Herring v. United States

To me, the Herring decision by the Supreme Court seemed reasonable upon first glance.  The holding was that when an error in police records caused cops to search the wrong person, evidence discovered via the search was not to be excluded.  However, Tom Goldstein, one of the lawyers for the plaintiff, has a piece at ScotusBlog arguing that the decision is much broader.  If so, the decision strikes me as unreasonable.  Upon reflection, I’m unsure that I can state the distinction at issue with sufficient precision, so go read the piece.  One thing that gives me pause about the interpretation is that Goldstein says the four dissenters didn’t pick up on the broader applicability of the ruling.  I’ve only read so many Supreme Court decisions, so perhaps it’s ordinary to be circumspect about speculative consequences of a ruling, but I find such silence strange and Goldstein seems to agree.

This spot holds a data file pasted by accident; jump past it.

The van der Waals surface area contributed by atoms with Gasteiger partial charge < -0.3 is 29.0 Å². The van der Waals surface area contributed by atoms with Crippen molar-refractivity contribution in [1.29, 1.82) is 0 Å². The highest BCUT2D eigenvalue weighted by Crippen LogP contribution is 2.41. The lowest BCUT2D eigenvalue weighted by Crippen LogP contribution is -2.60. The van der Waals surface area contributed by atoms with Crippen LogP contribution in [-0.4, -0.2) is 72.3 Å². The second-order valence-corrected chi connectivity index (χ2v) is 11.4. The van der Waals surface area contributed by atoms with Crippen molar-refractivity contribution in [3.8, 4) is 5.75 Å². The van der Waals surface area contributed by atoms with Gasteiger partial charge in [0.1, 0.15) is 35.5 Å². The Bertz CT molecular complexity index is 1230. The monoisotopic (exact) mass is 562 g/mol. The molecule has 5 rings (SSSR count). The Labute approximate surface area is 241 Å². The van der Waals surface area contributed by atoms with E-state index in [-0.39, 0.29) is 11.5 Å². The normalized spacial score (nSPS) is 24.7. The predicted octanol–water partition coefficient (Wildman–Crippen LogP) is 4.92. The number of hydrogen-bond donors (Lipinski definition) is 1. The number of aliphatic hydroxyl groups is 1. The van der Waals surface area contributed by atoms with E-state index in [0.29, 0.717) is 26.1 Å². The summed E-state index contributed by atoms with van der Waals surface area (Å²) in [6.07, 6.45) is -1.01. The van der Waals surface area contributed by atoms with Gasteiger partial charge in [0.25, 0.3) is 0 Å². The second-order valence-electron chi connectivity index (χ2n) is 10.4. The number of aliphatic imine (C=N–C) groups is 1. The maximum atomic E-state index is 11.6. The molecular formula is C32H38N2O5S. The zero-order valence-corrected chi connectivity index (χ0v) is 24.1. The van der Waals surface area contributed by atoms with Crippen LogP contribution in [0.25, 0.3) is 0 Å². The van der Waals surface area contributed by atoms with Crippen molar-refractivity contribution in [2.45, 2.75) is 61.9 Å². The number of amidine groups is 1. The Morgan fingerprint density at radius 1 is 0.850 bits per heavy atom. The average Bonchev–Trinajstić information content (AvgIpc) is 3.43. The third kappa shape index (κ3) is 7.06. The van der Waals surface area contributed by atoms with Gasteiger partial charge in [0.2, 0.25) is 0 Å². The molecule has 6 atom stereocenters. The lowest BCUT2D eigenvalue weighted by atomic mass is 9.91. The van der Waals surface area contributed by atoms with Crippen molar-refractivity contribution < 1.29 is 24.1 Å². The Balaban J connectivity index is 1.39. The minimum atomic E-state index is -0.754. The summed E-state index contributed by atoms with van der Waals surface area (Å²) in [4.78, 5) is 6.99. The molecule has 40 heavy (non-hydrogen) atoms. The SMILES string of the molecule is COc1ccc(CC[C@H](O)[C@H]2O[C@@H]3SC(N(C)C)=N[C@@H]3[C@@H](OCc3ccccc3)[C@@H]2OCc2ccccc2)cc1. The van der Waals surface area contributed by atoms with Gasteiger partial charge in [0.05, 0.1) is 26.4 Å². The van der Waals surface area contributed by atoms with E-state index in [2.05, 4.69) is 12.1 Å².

Thanks to my friend Ed for sharing the piece.

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